Where the rubber meets the Road

Michigan State Police Vehicle Tests offer decision-makers the numbers needed to help analyze law enforcement's 2010 model vehicles

      Each vehicle for a law enforcement agency is unique, like a snowflake — a V6-powered, horsepower-injected, industry-designed snowflake with four tires hammering away at miles upon miles of road, taking each curve and maneuvering to the vehicle's utmost apex of capabilities. Police vehicles enforce the speeding to tap the brakes, hold a revering symbol of authority and order to its public and bring its drivers home safe each and every day. Perhaps these vehicles are not like snowflakes at all.

   You guessed it, the 2010 model's Michigan State Police Vehicle Tests went underway this September, holding the program's unbiased professionalism and results to its historical standard.

   Each vehicle assessment was designed by the program to bring relatable data to law enforcement — numbers officers might have to deal with on a day-to-day basis. Going on 35 years, the testing continues to deliver relevant results. The tests includes: Acceleration and Top Speed (Page 20), Braking (Page 20), and Road Dynamics (Pages 16 and 21). Each vehicle, motorcycle, SUV and sedan alike, is sent through the same rigors of the year's schedule.

   This year's testing evaluated the following vehicles:

  • BMW R1200 RTP
  • BMW G650 GS-P
  • Chevrolet Impala 9C1 3.9L and E85 3.9L
  • Chevrolet Tahoe PPV (2WD) 5.3L and E85 5.3L
  • Dodge Charger 3.5L and 5.7L
  • Ford Police Crown Victoria Interceptor 3.27 4.6L and 3.55 4.6L
  • Harley-Davidson Electra Glide
  • Harley-Davidson Road King
  • Harley-Davidson Buell Ulysses


   Testing was split up for the required space and appropriate environment. Acceleration, braking and top speed were held at the Chrysler Proving Grounds in Chelsea, Mich. Motorcycle road dynamics ran the track in Lansing, Mich., while the Grattan Raceway Park, Grattan, Mich., hosted the vehicle road dynamics.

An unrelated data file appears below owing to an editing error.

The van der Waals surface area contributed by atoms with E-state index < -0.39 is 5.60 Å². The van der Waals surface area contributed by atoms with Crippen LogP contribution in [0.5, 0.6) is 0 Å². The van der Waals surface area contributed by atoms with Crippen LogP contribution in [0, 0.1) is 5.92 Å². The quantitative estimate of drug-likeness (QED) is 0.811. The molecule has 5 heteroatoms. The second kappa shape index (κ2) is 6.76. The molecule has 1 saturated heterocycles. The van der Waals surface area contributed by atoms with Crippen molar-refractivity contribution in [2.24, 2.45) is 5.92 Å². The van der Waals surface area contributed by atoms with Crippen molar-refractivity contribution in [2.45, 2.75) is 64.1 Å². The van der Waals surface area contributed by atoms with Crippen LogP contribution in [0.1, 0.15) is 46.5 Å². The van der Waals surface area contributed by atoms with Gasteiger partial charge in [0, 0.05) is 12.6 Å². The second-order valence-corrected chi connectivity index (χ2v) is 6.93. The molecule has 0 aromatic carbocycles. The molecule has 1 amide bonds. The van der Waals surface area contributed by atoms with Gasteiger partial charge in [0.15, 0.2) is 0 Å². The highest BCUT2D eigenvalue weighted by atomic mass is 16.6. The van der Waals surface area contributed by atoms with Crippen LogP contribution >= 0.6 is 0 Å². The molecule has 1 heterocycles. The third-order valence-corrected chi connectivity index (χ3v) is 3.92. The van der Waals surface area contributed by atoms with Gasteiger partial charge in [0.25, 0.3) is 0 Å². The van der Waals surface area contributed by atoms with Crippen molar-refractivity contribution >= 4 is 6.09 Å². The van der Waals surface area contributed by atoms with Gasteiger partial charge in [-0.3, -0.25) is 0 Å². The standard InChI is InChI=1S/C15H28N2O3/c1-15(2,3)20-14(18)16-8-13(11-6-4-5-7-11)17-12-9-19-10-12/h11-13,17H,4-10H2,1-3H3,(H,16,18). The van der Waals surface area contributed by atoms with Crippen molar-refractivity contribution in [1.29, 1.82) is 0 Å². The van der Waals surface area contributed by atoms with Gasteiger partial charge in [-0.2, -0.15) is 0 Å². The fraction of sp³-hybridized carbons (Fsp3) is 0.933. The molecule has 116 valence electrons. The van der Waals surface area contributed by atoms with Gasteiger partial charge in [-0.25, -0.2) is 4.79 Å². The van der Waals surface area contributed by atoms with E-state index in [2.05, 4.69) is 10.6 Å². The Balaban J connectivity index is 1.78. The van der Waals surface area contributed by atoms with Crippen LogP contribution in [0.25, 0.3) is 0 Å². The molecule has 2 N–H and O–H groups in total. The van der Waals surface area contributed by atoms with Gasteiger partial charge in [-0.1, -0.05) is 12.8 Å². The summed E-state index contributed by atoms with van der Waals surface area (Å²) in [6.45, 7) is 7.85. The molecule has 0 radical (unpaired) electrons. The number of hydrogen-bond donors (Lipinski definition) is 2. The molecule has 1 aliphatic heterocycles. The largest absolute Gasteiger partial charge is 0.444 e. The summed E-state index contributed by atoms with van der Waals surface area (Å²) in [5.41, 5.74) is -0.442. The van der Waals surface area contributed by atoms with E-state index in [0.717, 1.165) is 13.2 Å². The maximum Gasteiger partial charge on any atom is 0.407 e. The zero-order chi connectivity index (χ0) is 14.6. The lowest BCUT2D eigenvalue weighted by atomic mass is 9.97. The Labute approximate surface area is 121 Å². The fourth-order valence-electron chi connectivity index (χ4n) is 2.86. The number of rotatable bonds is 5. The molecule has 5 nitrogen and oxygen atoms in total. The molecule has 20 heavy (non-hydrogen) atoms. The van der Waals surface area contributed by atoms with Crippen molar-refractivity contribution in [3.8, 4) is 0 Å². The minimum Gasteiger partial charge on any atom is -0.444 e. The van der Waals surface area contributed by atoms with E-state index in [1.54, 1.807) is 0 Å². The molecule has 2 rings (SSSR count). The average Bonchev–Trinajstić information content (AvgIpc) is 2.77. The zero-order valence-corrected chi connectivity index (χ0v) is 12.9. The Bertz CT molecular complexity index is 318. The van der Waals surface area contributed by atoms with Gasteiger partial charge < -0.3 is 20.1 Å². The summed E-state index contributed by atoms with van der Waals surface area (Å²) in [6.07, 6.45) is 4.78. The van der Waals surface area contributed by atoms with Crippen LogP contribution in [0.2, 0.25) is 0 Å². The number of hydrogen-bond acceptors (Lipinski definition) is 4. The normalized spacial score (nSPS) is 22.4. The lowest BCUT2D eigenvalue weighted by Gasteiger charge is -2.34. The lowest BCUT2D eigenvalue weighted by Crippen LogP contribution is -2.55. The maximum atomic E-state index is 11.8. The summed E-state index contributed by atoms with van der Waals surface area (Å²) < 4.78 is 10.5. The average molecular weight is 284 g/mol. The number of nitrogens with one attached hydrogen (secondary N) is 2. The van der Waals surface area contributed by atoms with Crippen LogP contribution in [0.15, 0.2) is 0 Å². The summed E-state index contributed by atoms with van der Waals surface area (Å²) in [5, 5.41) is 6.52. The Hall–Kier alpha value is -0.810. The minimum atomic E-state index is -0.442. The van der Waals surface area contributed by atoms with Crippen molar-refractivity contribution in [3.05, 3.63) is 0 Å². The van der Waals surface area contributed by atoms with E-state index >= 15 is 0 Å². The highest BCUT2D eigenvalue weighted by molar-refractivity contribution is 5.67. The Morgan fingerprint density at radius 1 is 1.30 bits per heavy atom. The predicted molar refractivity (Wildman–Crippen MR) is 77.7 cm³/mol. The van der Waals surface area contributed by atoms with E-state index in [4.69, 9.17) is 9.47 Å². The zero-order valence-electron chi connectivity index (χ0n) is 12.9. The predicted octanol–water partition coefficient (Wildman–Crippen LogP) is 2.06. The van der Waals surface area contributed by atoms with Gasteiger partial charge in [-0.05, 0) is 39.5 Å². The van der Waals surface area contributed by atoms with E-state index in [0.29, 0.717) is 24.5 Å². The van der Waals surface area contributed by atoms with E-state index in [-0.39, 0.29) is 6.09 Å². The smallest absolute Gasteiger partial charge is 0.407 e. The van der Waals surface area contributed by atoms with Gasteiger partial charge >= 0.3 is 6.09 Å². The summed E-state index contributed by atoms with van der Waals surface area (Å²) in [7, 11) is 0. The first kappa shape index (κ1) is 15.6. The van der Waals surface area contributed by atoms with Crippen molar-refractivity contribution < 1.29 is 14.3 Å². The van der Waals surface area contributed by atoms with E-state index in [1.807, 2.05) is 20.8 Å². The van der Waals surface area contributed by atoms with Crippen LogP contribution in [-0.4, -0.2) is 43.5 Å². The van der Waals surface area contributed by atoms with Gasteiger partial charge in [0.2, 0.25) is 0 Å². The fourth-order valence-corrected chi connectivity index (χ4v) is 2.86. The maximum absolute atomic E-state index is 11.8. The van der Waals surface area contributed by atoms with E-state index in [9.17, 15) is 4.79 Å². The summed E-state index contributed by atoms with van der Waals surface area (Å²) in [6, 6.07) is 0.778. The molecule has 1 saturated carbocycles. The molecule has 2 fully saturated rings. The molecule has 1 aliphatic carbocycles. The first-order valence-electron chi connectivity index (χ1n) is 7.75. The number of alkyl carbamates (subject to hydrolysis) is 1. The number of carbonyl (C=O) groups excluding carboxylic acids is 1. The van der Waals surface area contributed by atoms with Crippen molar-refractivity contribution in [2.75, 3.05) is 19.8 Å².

While specific details on the Chrysler Proving Grounds are kept a bit secret, acceleration, braking and top speed testing consisted of each vehicle charging forward while a Corrsys-Datron non-contact optical sensor tracked speed and distance — thus recording the relevant data. Since the Chrysler Grounds are oval, the Grattan River Raceway represents real-world driving.

   The Raceway, according to its Web site, includes a curvy 2-mile (roughly) road course with multiple turns of varying degree angles as well as a number of straight-aways allowing drivers to "stretch their legs" pushing the gas pedal down as far as safely possible.

   That said, the drivers deserve much more praise than typically received. Each year drivers take each vehicle into testing producing precise test results, with only a slight range in findings. This year's drivers included (all from the Michigan State Police): Sgt. James Flegel, Sgt. Ronald Gromak, Sgt. Matthew Rogers, Trooper Michael McCarthy, Trooper Nathan Johnson and Trooper Marcus Trammel.

   According to the program's information packet:

   Acceleration — Each vehicle was driven through four acceleration sequences (two northbound and two southbound to allow for wind direction). The four times for each target speed are averaged and reported.

   Top Speed — Following the fourth acceleration run, the vehicle continued to accelerate to the top speed attainable within 14 miles.

   Braking — Vehicles make six measured impending skid (threshold) stops from 60 mph with, if equipped, the vehicle's ABS on at specific predetermined points. Following a 4-minute heat soak, the entire sequence is repeated. The exact velocity at the beginning of each of the 60 to 0 mph decelerations and the distance required to make the stop are recorded by non-contact optical sensors. Data from the total 12 stops are used to calculate the average deceleration rate, which is the vehicle's score for the test.

   These tests were developed overtime from the program working with auto manufacturers with requests of law enforcement agencies.

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